Dan Reed, Director of the Renaissance Computing Institute and recent
chair of the computational science subcommittee of the President's
Information Technology Advisory Committee, has worked with Sterling in
a variety of roles, including as part of the High End Computing
Revitalization Task Force. Reed feels that an internationally known
scientist like Sterling will move the CCT forward. "He brings a new
dimension to CCT," said Reed, "combining a focus on new technologies
that are grounded in the needs of the most demanding computational
Sterling said that the CCT at LSU is "an exceptional environment"
within which to continue his research. He believes the vision, stable
funding, and collaborative environment will help bolster his key
projects. He is the second of two CCT hires within the computer science
department this year.
"Sterling's presence in the department will bring a new dimension to
the reputation and prestige of the department and provides a solid base
in terms of research to the department in many areas of
high-performance computing," said Sitharama Iyengar, chair of the
computer science department.
"Something new and special is happening at LSU," said Sterling. "There
are experts in-house working with outside people coming in. The old
model was for centers of excellence; now it's changing to circles of
excellence. CCT exemplifies this new research methodology."
CCT Director Ed Seidel said, "We are thrilled to have someone as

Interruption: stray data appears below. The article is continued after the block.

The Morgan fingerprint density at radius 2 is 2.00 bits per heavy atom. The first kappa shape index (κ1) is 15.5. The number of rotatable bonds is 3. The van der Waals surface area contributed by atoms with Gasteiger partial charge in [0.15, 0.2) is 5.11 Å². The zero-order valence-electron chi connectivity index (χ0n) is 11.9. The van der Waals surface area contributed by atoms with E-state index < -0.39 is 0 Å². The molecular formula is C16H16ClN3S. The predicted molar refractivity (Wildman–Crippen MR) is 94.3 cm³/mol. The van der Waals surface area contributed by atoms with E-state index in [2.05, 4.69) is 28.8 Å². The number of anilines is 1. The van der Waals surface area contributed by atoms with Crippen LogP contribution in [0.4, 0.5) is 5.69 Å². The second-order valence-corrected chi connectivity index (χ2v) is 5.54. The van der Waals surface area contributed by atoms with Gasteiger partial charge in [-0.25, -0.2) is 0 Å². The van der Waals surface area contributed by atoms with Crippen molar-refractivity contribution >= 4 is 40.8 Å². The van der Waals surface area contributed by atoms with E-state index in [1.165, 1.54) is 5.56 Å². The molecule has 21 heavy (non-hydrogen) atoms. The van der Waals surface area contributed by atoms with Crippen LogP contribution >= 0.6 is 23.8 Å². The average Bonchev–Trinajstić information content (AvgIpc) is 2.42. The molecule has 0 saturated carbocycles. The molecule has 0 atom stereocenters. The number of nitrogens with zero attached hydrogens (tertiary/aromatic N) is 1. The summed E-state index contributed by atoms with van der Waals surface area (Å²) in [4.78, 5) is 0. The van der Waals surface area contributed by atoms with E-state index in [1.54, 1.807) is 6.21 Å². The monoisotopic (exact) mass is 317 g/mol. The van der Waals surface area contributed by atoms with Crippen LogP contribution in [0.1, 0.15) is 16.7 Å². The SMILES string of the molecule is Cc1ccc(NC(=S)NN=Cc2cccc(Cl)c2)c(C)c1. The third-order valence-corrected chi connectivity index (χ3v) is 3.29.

distinguished and energetic as Thomas joining LSU. The CCT now covers
the bases with leading researchers in areas from advanced grid and
supercomputing software toolkits to the architectures themselves."
Sterling plans to utilize resources like Access Grid technology for
video conferencing and a visitors program, which is available at the
CCT and at most top research centers. He believes that these tools
support the collaborative model of a circle of excellence.
He is also interested in using the state's new high-bandwidth optical
network. "My team will be supported by the LONI network to facilitate
collaboration with other institutions," said Sterling. The researcher
says that a network like this can help to achieve the collective
expertise needed to attack the complex problems of science.
Although Louisiana has not traditionally been associated with research
in high-performance computing, Sterling was attracted to LSU. The rich
research environment and the community impressed him.
"It's not too rural or too intense," said Sterling. "I found
intelligent people who understand where they are and where they are
going. It's actually a highly cosmopolitan group of people that you
would find at any good university."
Sterling believes that the state's support of technology at
universities is the right model to speed Louisiana forward. "The
legislated state funding is based on a local environment with an
interest in technology. This is how you bring in talent and leap frog
toward success." Sterling says that he would like to help Gov. Blanco
achieve her mission for the state. "I would be proud to be a part of
the state's rise and contribute to it achieving its long-term vision.
It can be a driver for the future of the nation."
The Center for Computation & Technology, or CCT, at LSU is an
interdisciplinary research environment for advancing computational
sciences, technologies and the disciplines they touch. The center's
efforts serve Louisiana through international collaboration, promoting
progress in leading edge and revolutionary technologies in academia and
industry. The center is funded by the Louisiana Legislature's
Information Technology Initiative.
Look for an upcoming HPCwire interview with Mr. Sterling!